Advertising
Advertising

How to Market Your Ebook and Drive Leads

How to Market Your Ebook and Drive Leads

With the rise of digital content, marketers have been forced to adapt in order to continue to reach consumers. Because of increased content saturation, it’s no longer beneficial for your business to keep running mediocre campaigns or write shallow blog posts that offer little to the consumer.

While there are many ways to take your content to the next level – including infographics and podcasts – the way that provides the most value to potential customers, or clients, is through the use of eBooks.

In a time when people do extensive research before making a purchase – 81 percent of consumers research online before buying, according to a 2014 retail study – an information-filled eBook puts them at ease and allows your authority and knowledge to shine through. In the end, you have the opportunity to drive high-quality leads while building trust, loyalty, and brand-recognition.

If you haven’t attempted to write and market your eBook yet, this is the guide for you.

Advertising

First, Ask Yourself: What Value Does an eBook Provide?

An eBook is an electronic version of a book, designed specifically for you to download and read on a digital device—computer, mobile phone or iPad. eBooks for businesses are a unique marketing tool because they exist to deliver expertise and often entertainment to your target audience.

Because they are the opposite of a hard sell, they’re often not viewed as a direct marketing tactic by consumers, making them more effective at cultivating leads. The best part is, they’re effectiveness is easy to track.

According to the Content Marketing Institute, eBooks are easily quantifiable because eBooks containing links make it easy for businesses to track their success and ROI for marketing efforts.

Lead-Driving Tip: Use Google Analytics, or whichever tracking tool you prefer, to tag each link and then track which ones drive the most clicks. Use this information to create a new eBook that’s better optimized down the road.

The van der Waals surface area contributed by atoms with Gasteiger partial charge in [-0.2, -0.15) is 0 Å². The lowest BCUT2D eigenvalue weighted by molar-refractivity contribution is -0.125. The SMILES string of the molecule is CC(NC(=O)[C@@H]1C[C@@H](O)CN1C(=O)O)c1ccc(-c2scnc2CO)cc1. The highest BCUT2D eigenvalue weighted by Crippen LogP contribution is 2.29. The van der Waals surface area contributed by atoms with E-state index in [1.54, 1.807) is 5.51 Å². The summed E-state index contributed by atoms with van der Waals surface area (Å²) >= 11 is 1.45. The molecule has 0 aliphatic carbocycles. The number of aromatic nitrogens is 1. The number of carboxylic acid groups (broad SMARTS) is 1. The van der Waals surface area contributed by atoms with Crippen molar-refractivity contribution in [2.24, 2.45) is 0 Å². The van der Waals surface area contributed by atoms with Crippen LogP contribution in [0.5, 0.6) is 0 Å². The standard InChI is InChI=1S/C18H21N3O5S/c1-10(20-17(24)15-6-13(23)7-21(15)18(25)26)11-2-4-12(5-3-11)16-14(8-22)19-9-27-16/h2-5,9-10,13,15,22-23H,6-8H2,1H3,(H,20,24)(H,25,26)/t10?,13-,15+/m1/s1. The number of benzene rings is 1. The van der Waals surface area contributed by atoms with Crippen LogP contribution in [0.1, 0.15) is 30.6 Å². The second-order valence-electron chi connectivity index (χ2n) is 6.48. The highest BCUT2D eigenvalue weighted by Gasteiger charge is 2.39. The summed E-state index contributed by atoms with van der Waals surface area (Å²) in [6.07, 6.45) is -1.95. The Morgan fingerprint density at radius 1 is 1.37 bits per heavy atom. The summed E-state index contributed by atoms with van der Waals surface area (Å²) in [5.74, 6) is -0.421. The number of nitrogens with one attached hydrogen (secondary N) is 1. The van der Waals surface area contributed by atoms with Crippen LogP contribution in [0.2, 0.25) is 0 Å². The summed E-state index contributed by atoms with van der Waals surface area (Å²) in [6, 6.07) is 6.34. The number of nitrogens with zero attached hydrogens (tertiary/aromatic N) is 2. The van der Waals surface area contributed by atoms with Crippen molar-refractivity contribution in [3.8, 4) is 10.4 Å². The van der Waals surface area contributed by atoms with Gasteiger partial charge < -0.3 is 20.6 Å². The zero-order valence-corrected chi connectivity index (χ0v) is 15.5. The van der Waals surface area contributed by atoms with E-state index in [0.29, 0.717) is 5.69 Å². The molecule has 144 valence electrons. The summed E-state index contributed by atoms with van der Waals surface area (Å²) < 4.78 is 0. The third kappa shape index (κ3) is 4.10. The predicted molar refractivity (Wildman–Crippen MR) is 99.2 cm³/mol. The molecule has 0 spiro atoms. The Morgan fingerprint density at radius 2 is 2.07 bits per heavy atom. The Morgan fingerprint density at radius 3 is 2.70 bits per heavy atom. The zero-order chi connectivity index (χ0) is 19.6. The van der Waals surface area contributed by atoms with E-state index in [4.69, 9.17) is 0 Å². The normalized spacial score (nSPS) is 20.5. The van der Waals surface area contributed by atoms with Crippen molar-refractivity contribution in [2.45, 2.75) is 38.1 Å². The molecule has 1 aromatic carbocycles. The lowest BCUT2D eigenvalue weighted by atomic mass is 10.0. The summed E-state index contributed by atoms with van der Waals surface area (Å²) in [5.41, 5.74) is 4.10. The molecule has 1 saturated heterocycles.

Advertising

How Do You Write an eBook?

Before drafting an eBook, it’s important to consider the topic and the audience you’re writing for. Work to solve a problem or answer a question that your audience might have about your industry. For example: how to work out on the go, how to stay healthy during the holidays, and quick home workouts would all be great topics for fitness professionals.

Keep these other ideas in mind as you determine a topic and write the content:

  • The topic has to be something you’re very familiar with and can offer valuable knowledge on.
  • While it should be related to you and your industry, it should not solely be written about your product or the services you offer.
  • Sprinkle links to your website and call-to-actions (CTAs) throughout the book. Be sure to include a CTA at the end as well. While you don’t want to be outright sales-y, you do want to remind readers that you sell a product or provide a service that they want.
  • Don’t forget to brand the eBook as well with your logo, color scheme, images, and even font. The more connected it is to your brand, the more effective it will be at driving leads.

Lead-Driving Tip: Put a small version of your logo on every page, along with a page number. This subtle messaging can go a long way in reminding readers of your potential value to them, as they’ll connect what they’re learning to your brand.

Market & Promote to Generate Leads

After you’ve done the work and published your eBook, you have to drive traffic to it in order to generate leads. The best practices to market your eBook involve a multi-channel approach. However, don’t start funneling money toward traffic just yet.

Advertising

Keep these tips in mind as you prepare for marketing:

  • Build an attractive landing page where the eBook and sign-up form will live. If you don’t have a separate landing page, you’re limiting the promotional possibilities.
  • The medium and design of your promotional methods will vary—Facebook post, versus blog article, versus Tweet—but the foundation of information will come directly from your eBook.
  • Test the download form as you go, by asking for different pieces of information. For example, people may not be interested in providing their name, email, phone number, and address to download your eBook (in which case you’d see a low number of downloads), but they may be willing to provide their name and email (in which case you may see a spike in downloads). This will allow you to determine friction-points to optimize your efforts.

If you want to choose just one marketing method, consider Facebook ads. The targeting options are extensive, allowing you to serve ads to people who are almost guaranteed to be interested in your eBook topic.

Lead-Driving Tip: Test all promotional funnels for one month and then narrow it down to just one or two outlets where you found the greatest concentration of high-quality leads coming through. This will ideally allow you be effective with less money.